Maine Cat 30

This cruising catamaran features open living on the bridge deck, above average performance and low maintenance.


The U.S. Sailboat Show in Annapolis, Maryland, held annually in October, exhibits more multihulls than any other American boat show. Many are built in Europe, but the number in this country has increased dramatically during the last decade.

The Maine Cat 30 stands out from the crowd in several ways, the most obvious of which is its open bridge deck. “Why,” one might wonder, “would a boatbuilder in Maine forsake the usually monstrous bridge deck cabin seen on other cruising catamarans?” The builder, Dick Vermeulen, has the answers.

To find our own answers, we test sailed the boat—Dr. Rob Malin’s hull #7, which he keeps in Cotuit, Massachusetts.

Maine Cat 30

Designed by Dick Vermuelen, with line fairing assistance from George Dixon at Aerohydra in Southwest Harbor, Maine, the Maine Cat 30 was conceived to provide better performance than cats with tall, heavy bridge deck cabins; those suffer from the added weight and windage. Also, if the designer tries to lower the cabin, he may be forced to drop the bridge deck to make sufficient headroom, but then runs the risk of wave slap on the underside of the bridge deck.

The same sort of compromises are evident in the Maine Cat, except that the hardtop dodger weighs less, isn’t quite as bulky looking, and with the acrylic windows removed has less windage.

The “original” hardtop is a molded fiberglass unit that includes the supports. Later, the “sport” version was developed in which only the top is molded, and is supported by anodized aluminum tubes. With either, the entire bridge deck (cockpit) can be fully enclosed with 40-mil roll-down acrylic windows.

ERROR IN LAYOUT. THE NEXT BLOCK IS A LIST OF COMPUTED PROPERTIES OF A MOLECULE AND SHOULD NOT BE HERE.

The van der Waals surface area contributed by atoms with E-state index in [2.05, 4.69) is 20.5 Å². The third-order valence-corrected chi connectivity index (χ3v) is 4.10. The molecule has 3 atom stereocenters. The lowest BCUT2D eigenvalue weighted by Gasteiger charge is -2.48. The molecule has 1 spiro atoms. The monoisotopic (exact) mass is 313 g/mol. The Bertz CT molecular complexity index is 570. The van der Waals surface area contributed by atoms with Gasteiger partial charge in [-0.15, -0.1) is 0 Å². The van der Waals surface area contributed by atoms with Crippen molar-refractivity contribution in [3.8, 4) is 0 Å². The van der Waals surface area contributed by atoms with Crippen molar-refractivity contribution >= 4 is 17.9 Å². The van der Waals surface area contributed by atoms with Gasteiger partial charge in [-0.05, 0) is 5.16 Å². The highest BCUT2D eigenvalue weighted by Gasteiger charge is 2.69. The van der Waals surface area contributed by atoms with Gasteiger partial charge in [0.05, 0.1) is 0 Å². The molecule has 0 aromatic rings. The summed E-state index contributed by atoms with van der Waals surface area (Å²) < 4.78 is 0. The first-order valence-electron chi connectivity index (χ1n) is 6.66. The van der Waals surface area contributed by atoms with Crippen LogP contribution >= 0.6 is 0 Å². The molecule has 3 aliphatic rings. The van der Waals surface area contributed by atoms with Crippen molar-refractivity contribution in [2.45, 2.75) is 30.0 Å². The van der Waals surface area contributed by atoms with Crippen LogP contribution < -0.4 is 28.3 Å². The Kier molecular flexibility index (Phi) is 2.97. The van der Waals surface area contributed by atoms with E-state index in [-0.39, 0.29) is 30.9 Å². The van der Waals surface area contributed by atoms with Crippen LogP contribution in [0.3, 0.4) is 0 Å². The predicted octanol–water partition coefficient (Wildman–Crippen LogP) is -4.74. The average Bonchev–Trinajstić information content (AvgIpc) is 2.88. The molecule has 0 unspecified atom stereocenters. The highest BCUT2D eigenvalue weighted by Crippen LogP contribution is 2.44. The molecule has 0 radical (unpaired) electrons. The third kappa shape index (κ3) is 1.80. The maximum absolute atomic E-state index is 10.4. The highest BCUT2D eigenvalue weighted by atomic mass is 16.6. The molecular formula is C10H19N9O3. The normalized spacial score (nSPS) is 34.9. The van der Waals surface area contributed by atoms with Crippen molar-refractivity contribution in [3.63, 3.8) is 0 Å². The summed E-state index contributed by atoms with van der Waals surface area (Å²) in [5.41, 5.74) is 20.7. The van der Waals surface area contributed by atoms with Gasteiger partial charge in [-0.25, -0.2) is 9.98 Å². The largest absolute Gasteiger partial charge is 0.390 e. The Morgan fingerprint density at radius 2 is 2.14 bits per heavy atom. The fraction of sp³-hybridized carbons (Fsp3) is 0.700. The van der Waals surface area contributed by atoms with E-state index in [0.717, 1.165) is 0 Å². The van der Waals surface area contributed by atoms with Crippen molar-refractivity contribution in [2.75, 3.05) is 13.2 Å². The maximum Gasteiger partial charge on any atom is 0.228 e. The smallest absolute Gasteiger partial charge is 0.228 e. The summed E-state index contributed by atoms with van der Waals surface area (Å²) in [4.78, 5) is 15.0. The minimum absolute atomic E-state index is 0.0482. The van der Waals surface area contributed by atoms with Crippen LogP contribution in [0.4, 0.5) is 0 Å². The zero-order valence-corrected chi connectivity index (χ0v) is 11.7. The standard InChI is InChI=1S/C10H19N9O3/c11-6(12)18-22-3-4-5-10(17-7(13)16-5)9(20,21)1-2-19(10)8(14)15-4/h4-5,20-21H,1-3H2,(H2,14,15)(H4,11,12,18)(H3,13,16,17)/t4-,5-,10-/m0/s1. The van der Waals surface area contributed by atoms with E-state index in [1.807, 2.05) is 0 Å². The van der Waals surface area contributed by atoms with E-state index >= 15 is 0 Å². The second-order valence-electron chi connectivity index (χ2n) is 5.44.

Our first impression was that this 8′ by 11′ area wouldn’t be as cozy as a conventional cabin, that it would be breezy and cold, making the Maine Cat suitable only for warm weather cruising. “The perfect boat for the Florida Keys and Bahamas,” we thought.

During our test sail in cool autumn weather, however, it is evident that when fully enclosed, the bridge deck area is quite snug. Not as cozy as a conventional cabin with lots of cushions and wood trim, but certainly not cold. Indeed, the windows admit a lot of sun, making it a virtual solarium.

The bridge deck has a custom molded steering pedestal aft, two settee seats port and starboard, and forward a convertible dinette (LPG tank under port seat) and molded-in steps to facilitate stepping out of the bridge deck cockpit onto the forward deck.

The permanent sleeping berths, galley and nav station are situated in the port and starboard amas.

Vermeulen describes the ama design by noting their 10:1 length-to-beam ratio, fine entry and generous flare, the latter to reduce spray and to increase room below. The amas have a V-shape forward and semi-circular shapes amidships. A lot of attention was paid to the prismatic coefficients of the amas to keep the bows from burying, but at the same time give them a reasonable entry.

Unlike most cruising catamarans (The Gemini is an exception, with twin centerboards), which rely on stub keels to provide lift and reduce leeway, the Maine Cat has a single daggerboard in the starboard ama. While more expensive to build, and running the risk of damage in a grounding, we think some sort of retractable board is well worth the trouble, giving as it does superior windward sailing performance.

Maine Cat 30

Twin balanced spade rudders do the steering via a custom Edson system that utilizes a rack and pinion gear and solid linkages from the pedestal to each rudderstock. On a monohull, such a system doesn’t provide feedback like a cable-quadrant steering, but on a multihull, which has precious little helm or feel anyway, the Maine Cat system is plenty sensitive and less prone to failure than cable steering.